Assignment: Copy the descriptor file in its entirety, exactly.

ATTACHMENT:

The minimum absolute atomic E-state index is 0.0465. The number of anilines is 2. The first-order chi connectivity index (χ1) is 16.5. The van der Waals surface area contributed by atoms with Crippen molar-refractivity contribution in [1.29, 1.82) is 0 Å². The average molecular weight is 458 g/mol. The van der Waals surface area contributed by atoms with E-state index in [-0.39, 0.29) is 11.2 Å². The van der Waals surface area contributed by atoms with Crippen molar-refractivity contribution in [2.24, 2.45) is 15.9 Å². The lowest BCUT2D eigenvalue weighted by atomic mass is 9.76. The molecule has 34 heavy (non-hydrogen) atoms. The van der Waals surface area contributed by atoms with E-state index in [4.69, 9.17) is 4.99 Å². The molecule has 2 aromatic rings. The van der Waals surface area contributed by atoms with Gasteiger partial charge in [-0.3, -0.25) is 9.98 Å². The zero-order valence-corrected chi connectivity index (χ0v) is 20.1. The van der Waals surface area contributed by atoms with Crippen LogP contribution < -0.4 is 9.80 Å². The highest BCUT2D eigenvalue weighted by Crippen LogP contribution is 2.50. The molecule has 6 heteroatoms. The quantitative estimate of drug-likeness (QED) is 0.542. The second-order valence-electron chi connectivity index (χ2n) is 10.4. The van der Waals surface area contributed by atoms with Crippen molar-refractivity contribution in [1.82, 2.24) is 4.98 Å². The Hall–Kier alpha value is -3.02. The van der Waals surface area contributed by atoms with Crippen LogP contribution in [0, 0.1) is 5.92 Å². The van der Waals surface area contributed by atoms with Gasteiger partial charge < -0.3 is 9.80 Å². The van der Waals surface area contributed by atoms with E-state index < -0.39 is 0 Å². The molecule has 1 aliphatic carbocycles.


The minimum absolute atomic E-state index is 0.0465. The number of anilines is 2. The first-order chi connectivity index (χ1) is 16.5. The van der Waals surface area contributed by atoms with Crippen molar-refractivity contribution in [1.29, 1.82) is 0 Å². The average molecular weight is 458 g/mol. The van der Waals surface area contributed by atoms with E-state index in [-0.39, 0.29) is 11.2 Å². The van der Waals surface area contributed by atoms with Crippen molar-refractivity contribution in [2.24, 2.45) is 15.9 Å². The lowest BCUT2D eigenvalue weighted by atomic mass is 9.76. The molecule has 34 heavy (non-hydrogen) atoms. The van der Waals surface area contributed by atoms with E-state index in [4.69, 9.17) is 4.99 Å². The molecule has 2 aromatic rings. The van der Waals surface area contributed by atoms with Gasteiger partial charge in [-0.3, -0.25) is 9.98 Å². The zero-order valence-corrected chi connectivity index (χ0v) is 20.1. The van der Waals surface area contributed by atoms with Crippen LogP contribution < -0.4 is 9.80 Å². The highest BCUT2D eigenvalue weighted by Crippen LogP contribution is 2.50. The molecule has 6 heteroatoms. The quantitative estimate of drug-likeness (QED) is 0.542. The second-order valence-electron chi connectivity index (χ2n) is 10.4. The van der Waals surface area contributed by atoms with Crippen molar-refractivity contribution in [1.82, 2.24) is 4.98 Å². The Hall–Kier alpha value is -3.02. The van der Waals surface area contributed by atoms with Crippen LogP contribution in [0, 0.1) is 5.92 Å². The van der Waals surface area contributed by atoms with Gasteiger partial charge < -0.3 is 9.80 Å². The van der Waals surface area contributed by atoms with E-state index < -0.39 is 0 Å². The molecule has 1 aliphatic carbocycles.